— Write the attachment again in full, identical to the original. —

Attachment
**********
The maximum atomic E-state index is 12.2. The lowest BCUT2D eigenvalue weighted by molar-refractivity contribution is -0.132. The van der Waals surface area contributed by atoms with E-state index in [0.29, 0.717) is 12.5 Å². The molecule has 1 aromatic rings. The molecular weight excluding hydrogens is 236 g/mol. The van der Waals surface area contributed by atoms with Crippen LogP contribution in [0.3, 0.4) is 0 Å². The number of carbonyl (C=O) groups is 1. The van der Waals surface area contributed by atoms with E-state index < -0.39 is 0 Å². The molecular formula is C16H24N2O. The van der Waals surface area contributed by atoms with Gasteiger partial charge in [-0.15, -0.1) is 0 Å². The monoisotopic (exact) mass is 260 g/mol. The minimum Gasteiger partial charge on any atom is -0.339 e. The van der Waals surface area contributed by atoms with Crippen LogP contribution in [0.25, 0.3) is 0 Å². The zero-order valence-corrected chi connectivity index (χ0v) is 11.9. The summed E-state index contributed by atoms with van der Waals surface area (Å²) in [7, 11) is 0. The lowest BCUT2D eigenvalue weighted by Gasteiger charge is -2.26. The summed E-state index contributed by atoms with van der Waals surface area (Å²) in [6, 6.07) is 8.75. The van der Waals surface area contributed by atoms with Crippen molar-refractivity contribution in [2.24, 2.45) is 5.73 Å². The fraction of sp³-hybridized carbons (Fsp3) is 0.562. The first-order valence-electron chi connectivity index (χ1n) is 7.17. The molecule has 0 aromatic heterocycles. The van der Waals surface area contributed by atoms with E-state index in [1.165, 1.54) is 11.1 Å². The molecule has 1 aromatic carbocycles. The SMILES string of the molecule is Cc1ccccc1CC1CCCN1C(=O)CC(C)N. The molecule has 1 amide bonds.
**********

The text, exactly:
The maximum atomic E-state index is 12.2. The lowest BCUT2D eigenvalue weighted by molar-refractivity contribution is -0.132. The van der Waals surface area contributed by atoms with E-state index in [0.29, 0.717) is 12.5 Å². The molecule has 1 aromatic rings. The molecular weight excluding hydrogens is 236 g/mol. The van der Waals surface area contributed by atoms with Crippen LogP contribution in [0.3, 0.4) is 0 Å². The number of carbonyl (C=O) groups is 1. The van der Waals surface area contributed by atoms with E-state index < -0.39 is 0 Å². The molecular formula is C16H24N2O. The van der Waals surface area contributed by atoms with Gasteiger partial charge in [-0.15, -0.1) is 0 Å². The monoisotopic (exact) mass is 260 g/mol. The minimum Gasteiger partial charge on any atom is -0.339 e. The van der Waals surface area contributed by atoms with Crippen LogP contribution in [0.25, 0.3) is 0 Å². The zero-order valence-corrected chi connectivity index (χ0v) is 11.9. The summed E-state index contributed by atoms with van der Waals surface area (Å²) in [7, 11) is 0. The lowest BCUT2D eigenvalue weighted by Gasteiger charge is -2.26. The summed E-state index contributed by atoms with van der Waals surface area (Å²) in [6, 6.07) is 8.75. The van der Waals surface area contributed by atoms with Crippen molar-refractivity contribution in [2.24, 2.45) is 5.73 Å². The fraction of sp³-hybridized carbons (Fsp3) is 0.562. The first-order valence-electron chi connectivity index (χ1n) is 7.17. The molecule has 0 aromatic heterocycles. The van der Waals surface area contributed by atoms with E-state index in [1.165, 1.54) is 11.1 Å². The molecule has 1 aromatic carbocycles. The SMILES string of the molecule is Cc1ccccc1CC1CCCN1C(=O)CC(C)N. The molecule has 1 amide bonds.